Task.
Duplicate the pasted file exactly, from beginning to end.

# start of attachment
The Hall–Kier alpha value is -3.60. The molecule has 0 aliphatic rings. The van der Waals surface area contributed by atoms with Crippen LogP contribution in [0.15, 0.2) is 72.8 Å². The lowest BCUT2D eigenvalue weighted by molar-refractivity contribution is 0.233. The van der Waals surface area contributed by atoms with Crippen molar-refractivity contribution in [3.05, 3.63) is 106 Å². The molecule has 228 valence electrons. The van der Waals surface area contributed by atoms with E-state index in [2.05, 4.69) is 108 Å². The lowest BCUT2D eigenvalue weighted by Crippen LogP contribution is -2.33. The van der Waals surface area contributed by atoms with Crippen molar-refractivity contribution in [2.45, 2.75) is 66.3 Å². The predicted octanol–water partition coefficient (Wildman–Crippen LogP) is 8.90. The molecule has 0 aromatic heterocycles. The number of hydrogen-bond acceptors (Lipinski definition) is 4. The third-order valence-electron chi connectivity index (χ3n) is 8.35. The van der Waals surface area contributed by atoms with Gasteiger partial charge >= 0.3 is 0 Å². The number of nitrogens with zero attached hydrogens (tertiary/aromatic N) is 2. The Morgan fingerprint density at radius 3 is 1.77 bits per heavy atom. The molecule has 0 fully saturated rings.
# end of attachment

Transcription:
The Hall–Kier alpha value is -3.60. The molecule has 0 aliphatic rings. The van der Waals surface area contributed by atoms with Crippen LogP contribution in [0.15, 0.2) is 72.8 Å². The lowest BCUT2D eigenvalue weighted by molar-refractivity contribution is 0.233. The van der Waals surface area contributed by atoms with Crippen molar-refractivity contribution in [3.05, 3.63) is 106 Å². The molecule has 228 valence electrons. The van der Waals surface area contributed by atoms with E-state index in [2.05, 4.69) is 108 Å². The lowest BCUT2D eigenvalue weighted by Crippen LogP contribution is -2.33. The van der Waals surface area contributed by atoms with Crippen molar-refractivity contribution in [2.45, 2.75) is 66.3 Å². The predicted octanol–water partition coefficient (Wildman–Crippen LogP) is 8.90. The molecule has 0 aromatic heterocycles. The number of hydrogen-bond acceptors (Lipinski definition) is 4. The third-order valence-electron chi connectivity index (χ3n) is 8.35. The van der Waals surface area contributed by atoms with Gasteiger partial charge >= 0.3 is 0 Å². The number of nitrogens with zero attached hydrogens (tertiary/aromatic N) is 2. The Morgan fingerprint density at radius 3 is 1.77 bits per heavy atom. The molecule has 0 fully saturated rings.